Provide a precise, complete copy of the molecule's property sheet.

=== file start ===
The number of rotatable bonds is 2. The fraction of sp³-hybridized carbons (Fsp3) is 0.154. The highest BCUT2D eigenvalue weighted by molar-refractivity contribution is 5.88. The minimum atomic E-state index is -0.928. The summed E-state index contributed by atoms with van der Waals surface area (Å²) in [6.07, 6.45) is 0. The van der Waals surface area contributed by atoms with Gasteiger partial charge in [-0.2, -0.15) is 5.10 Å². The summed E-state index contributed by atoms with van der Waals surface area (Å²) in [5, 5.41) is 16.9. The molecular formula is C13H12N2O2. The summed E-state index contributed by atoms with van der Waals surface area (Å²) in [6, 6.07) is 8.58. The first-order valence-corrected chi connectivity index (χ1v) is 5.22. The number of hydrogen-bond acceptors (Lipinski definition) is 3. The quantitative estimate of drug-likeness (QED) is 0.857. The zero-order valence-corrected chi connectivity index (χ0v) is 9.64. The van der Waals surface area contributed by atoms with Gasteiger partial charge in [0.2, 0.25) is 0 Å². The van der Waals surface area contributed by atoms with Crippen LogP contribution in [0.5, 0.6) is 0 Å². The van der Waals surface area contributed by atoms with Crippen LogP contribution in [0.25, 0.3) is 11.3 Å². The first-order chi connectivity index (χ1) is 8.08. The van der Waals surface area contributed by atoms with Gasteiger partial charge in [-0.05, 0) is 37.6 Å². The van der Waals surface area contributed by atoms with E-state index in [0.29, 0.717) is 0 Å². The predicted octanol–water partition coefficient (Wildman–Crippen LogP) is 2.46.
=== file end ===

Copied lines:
The number of rotatable bonds is 2. The fraction of sp³-hybridized carbons (Fsp3) is 0.154. The highest BCUT2D eigenvalue weighted by molar-refractivity contribution is 5.88. The minimum atomic E-state index is -0.928. The summed E-state index contributed by atoms with van der Waals surface area (Å²) in [6.07, 6.45) is 0. The van der Waals surface area contributed by atoms with Gasteiger partial charge in [-0.2, -0.15) is 5.10 Å². The summed E-state index contributed by atoms with van der Waals surface area (Å²) in [5, 5.41) is 16.9. The molecular formula is C13H12N2O2. The summed E-state index contributed by atoms with van der Waals surface area (Å²) in [6, 6.07) is 8.58. The first-order valence-corrected chi connectivity index (χ1v) is 5.22. The number of hydrogen-bond acceptors (Lipinski definition) is 3. The quantitative estimate of drug-likeness (QED) is 0.857. The zero-order valence-corrected chi connectivity index (χ0v) is 9.64. The van der Waals surface area contributed by atoms with Gasteiger partial charge in [0.2, 0.25) is 0 Å². The van der Waals surface area contributed by atoms with Crippen LogP contribution in [0.5, 0.6) is 0 Å². The van der Waals surface area contributed by atoms with Crippen LogP contribution in [0.25, 0.3) is 11.3 Å². The first-order chi connectivity index (χ1) is 8.08. The van der Waals surface area contributed by atoms with Gasteiger partial charge in [-0.05, 0) is 37.6 Å². The van der Waals surface area contributed by atoms with E-state index in [0.29, 0.717) is 0 Å². The predicted octanol–water partition coefficient (Wildman–Crippen LogP) is 2.46.